When an untreated layer 22 was interrogated with a HeNe laser, there were two sets of flare spots which were apparent. These corresponded to approximately 44° and 39° diffraction angles. Sample layers 22 which were treated in the manner described above had no 44° spot and the brightness of the 39° spot varied visibly as a function of pre-holographic exposure, as did the brightness of the holographic image. The latter effect is due to the fact that the thickness of unhardened gelatin which remains for the holographic exposure is reduced. The technique works equally well whether the UV exposure of the gelatin layer 22 is before or after the holographic exposure.
FIG. 5(A) schematically represents a portion of a holographic structure 30 having multiple layers 32 making up a recording medium mounted on a support structure 34. Each layer 32 has a different sensitivity to light so that the sensitivity of the recording medium is reduced as a function of depth. For the structure 30 of FIG. 5(A), the reduction in sensitivity occurs as a step-wise function, as shown in the sensitivity profile of FIG. 5(B). However, the sensitivity can be reduced continuously if diffusion is permitted to occur between the layers 32. Although three layers 32 are shown in FIG. 5(A), it is possible to provide as many as nine or more layers in order to develop the desired sensitivity reduction profile. By using multiple layers 32, there is either a gradual blurring of the fringes toward the outer surface or a series of increasingly lower contrast fringes in the respective layers 32 progressing toward the outer surface. In either case, the resultant extraneous diffraction will be less than it would be with a single high contrast fringe pattern at the outer surface.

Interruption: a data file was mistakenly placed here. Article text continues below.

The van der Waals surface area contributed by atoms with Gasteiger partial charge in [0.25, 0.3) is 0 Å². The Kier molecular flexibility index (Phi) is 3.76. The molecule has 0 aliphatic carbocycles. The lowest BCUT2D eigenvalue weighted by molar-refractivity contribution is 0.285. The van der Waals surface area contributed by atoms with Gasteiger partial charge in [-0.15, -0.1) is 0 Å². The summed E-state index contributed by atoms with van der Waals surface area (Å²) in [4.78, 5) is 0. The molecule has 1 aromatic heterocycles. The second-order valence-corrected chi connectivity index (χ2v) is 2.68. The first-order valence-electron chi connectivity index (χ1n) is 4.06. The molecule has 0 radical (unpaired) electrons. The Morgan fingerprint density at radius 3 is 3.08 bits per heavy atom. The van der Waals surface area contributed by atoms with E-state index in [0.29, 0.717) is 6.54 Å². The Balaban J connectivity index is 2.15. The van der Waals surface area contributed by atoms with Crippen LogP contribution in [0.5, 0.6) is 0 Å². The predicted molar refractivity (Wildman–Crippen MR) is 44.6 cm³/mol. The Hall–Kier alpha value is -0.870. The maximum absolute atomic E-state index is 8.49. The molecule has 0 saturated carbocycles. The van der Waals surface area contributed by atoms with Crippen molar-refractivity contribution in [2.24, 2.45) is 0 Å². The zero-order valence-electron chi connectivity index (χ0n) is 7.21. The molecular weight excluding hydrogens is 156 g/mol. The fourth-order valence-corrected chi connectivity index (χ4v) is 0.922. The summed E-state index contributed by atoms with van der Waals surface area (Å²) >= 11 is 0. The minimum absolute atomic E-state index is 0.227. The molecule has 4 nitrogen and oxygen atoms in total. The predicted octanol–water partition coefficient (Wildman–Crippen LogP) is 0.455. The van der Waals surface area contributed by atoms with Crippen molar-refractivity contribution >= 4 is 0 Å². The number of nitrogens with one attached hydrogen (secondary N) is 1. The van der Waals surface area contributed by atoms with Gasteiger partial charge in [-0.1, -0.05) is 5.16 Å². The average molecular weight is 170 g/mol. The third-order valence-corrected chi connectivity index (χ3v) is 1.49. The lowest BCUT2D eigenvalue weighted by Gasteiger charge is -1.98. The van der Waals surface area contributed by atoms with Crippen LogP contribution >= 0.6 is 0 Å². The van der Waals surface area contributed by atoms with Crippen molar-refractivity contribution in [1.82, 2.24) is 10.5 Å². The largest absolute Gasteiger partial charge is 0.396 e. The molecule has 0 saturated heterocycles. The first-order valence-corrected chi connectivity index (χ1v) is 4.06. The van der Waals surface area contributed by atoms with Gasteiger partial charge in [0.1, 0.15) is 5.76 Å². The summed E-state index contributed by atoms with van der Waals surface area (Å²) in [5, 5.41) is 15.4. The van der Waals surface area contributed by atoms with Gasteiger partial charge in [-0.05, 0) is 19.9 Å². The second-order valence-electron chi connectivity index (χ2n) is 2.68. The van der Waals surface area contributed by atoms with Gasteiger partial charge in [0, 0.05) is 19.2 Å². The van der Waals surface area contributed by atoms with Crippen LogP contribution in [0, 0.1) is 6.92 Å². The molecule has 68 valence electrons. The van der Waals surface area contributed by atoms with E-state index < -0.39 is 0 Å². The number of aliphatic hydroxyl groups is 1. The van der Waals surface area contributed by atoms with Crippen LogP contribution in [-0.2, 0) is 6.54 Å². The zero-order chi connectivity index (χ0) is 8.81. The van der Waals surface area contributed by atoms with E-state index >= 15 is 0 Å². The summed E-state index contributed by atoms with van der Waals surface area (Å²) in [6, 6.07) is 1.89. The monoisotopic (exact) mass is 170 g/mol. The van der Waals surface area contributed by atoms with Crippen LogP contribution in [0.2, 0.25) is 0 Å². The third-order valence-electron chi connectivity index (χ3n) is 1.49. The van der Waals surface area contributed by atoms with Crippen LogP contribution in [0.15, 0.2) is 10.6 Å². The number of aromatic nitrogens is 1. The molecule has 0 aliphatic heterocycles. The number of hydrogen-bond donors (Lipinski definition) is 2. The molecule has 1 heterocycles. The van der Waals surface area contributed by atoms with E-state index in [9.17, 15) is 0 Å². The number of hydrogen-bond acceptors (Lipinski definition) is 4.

Although multiple layer holographic structures having differing sensitivities in each layer are known, the present invention lies in arranging the respective layers so to to achieve flare reduction. The prior structures were not concerned with flare reduction and were incapable of achieving that result.